Exploring Life with a Long-Term Condition Using Asynchronous Online Communication
Online communication between patients and doctors will play an increasing role in health care in the future. In 2016, NHS England announced that it had allocated £45 million over three years to support the purchase of online consultation systems by practices. Asynchronous communication, such as online messaging, has been suggested as a way of increasing efficiency and reducing error in health care teams. Students need to develop the specific communication skills required to deal with this technology, without losing a patient-centred focus. Using a shared electronic patient record students can explore aspects of a patient’s experience of life with a long-term condition.
Using Patients Know Best – the world’s first fully patient-controlled online medical records system – students work as a group to communicate electronically with a patient over five months. Students are expected to find out about the social, psychological, and emotional impact that living with a long-term condition has on the patient. The students also explore whether the patients have always received patient-centred care. Tutors can monitor communications and intervene where necessary. Feedback is collected from patients and provided to students.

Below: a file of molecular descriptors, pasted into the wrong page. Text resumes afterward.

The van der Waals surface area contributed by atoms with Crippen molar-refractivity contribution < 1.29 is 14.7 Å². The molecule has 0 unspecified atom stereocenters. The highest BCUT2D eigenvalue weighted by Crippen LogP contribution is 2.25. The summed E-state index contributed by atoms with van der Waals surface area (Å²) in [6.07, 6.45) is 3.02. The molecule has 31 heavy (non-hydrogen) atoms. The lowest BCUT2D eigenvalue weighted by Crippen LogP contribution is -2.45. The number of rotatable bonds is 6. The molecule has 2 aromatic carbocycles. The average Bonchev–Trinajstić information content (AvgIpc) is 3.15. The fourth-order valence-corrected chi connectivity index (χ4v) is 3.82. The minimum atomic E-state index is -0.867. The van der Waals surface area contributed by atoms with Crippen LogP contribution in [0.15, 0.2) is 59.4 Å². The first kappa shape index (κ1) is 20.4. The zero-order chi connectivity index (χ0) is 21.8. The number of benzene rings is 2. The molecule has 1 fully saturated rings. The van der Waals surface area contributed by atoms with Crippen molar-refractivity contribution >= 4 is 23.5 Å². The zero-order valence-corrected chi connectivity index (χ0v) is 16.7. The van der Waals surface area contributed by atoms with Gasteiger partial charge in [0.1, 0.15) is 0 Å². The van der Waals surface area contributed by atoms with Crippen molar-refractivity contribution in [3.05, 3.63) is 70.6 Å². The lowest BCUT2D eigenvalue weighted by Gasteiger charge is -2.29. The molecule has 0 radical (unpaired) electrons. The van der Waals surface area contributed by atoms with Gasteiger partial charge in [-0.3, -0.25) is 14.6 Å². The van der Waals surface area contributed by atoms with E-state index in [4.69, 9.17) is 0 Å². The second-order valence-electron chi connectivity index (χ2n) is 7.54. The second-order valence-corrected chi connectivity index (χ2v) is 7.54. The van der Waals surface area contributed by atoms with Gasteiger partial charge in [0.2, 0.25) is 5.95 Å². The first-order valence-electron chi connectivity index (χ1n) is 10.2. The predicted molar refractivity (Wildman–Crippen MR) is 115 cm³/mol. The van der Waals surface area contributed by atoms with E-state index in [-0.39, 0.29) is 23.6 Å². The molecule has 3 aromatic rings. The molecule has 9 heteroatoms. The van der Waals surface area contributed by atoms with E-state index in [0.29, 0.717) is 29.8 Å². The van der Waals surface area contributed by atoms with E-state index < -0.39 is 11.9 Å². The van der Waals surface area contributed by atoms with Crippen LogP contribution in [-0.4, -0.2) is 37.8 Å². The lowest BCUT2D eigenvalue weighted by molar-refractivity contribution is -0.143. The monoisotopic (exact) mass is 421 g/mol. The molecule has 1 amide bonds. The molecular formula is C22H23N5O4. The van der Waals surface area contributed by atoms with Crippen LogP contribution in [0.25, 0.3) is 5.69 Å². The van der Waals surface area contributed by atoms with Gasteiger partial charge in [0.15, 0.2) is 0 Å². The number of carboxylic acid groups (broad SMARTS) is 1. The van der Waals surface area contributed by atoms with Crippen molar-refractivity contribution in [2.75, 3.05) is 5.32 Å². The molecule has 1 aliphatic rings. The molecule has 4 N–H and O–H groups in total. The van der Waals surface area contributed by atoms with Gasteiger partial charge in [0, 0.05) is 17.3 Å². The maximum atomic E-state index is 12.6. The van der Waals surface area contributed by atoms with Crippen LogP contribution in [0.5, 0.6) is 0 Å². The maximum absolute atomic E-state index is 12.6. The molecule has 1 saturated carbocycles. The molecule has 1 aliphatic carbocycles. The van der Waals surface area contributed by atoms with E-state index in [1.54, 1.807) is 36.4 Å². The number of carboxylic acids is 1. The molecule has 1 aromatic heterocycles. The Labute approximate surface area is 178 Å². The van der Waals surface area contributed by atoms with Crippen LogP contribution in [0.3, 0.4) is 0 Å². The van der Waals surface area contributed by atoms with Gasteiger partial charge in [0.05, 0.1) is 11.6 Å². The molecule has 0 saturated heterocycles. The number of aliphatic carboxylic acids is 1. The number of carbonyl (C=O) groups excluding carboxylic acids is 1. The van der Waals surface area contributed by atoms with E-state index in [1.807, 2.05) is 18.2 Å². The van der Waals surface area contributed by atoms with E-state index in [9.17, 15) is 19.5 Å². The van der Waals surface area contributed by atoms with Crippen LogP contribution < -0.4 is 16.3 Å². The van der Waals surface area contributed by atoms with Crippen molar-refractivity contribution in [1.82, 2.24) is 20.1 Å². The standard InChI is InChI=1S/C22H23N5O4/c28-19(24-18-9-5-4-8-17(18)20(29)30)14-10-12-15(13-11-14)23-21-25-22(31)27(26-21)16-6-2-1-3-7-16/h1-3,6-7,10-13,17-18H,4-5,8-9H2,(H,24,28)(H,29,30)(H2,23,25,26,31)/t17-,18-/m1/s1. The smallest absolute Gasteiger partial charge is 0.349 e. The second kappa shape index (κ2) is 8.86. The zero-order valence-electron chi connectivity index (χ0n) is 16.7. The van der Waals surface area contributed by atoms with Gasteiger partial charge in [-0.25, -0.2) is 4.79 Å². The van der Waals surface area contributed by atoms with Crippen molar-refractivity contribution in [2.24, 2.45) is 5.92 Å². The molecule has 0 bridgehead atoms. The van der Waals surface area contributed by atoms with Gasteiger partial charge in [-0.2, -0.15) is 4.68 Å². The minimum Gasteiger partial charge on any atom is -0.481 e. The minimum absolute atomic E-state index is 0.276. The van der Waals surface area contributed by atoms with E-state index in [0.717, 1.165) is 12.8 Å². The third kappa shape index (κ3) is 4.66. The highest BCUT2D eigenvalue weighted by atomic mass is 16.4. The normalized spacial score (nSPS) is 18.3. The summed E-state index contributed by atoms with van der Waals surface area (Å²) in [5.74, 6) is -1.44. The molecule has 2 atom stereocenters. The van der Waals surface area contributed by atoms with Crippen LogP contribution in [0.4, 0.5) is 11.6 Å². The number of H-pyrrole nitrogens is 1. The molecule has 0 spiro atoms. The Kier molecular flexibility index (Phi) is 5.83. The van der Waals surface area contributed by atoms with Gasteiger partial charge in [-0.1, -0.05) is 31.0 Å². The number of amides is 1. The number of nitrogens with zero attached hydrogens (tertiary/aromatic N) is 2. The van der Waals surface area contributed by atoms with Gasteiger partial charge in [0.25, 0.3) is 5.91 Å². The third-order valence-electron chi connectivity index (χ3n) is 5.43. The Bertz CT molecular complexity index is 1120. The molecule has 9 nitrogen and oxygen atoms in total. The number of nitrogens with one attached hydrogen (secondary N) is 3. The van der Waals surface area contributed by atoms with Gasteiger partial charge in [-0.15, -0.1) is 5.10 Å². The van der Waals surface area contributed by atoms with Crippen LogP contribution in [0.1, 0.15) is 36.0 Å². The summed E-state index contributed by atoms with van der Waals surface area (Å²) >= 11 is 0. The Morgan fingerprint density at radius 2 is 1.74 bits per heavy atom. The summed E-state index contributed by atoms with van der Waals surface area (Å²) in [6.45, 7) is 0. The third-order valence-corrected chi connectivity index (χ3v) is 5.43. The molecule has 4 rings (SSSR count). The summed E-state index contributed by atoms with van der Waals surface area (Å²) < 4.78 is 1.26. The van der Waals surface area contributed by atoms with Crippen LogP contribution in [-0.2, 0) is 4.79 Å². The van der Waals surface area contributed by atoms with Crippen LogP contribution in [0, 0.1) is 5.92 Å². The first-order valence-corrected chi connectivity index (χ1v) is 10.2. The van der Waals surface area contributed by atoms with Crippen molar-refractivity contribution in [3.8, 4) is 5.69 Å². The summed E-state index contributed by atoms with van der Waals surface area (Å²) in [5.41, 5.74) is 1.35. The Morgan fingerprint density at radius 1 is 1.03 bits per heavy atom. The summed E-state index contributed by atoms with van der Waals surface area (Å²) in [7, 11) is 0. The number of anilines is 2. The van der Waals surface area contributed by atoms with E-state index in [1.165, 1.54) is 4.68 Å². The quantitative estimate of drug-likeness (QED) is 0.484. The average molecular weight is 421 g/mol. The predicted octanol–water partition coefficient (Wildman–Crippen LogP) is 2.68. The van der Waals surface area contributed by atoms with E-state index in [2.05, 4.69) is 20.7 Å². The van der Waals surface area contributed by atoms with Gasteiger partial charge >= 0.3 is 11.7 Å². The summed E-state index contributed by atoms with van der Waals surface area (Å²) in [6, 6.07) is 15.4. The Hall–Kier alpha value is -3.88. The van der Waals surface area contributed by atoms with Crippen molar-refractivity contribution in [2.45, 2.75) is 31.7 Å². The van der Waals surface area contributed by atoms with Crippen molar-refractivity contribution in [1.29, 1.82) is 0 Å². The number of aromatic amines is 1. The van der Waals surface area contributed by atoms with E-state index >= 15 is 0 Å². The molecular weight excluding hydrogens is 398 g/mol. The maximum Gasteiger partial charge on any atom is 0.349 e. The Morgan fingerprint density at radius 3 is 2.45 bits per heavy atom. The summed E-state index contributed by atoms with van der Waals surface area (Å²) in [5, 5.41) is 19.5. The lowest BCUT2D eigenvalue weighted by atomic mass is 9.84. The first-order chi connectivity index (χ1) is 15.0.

The teaching has enabled students to have early patient exposure in a safe environment. Students and patients have quickly adapted to the technology. The asynchronous nature of the communications has meant that students have had to adapt their approach from more traditional consultation models. Informal feedback from patients, tutors and students has been very positive. A more formal assessment of the interactions is currently being undertaken.
A shared electronic patient record provides an excellent opportunity for medical students to explore holistic elements of a patient’s life with a long-term condition. Communicating electronically appears to require a different set of skills to more traditional consultation methods. The asynchronous nature of the communication provides challenges not addressed in current teaching which generally focus on more traditional models of the consultation. Communicating electronically appears to require a different set of skills to more traditional consultation methods. Research is needed to establish best practice in this rapidly growing area.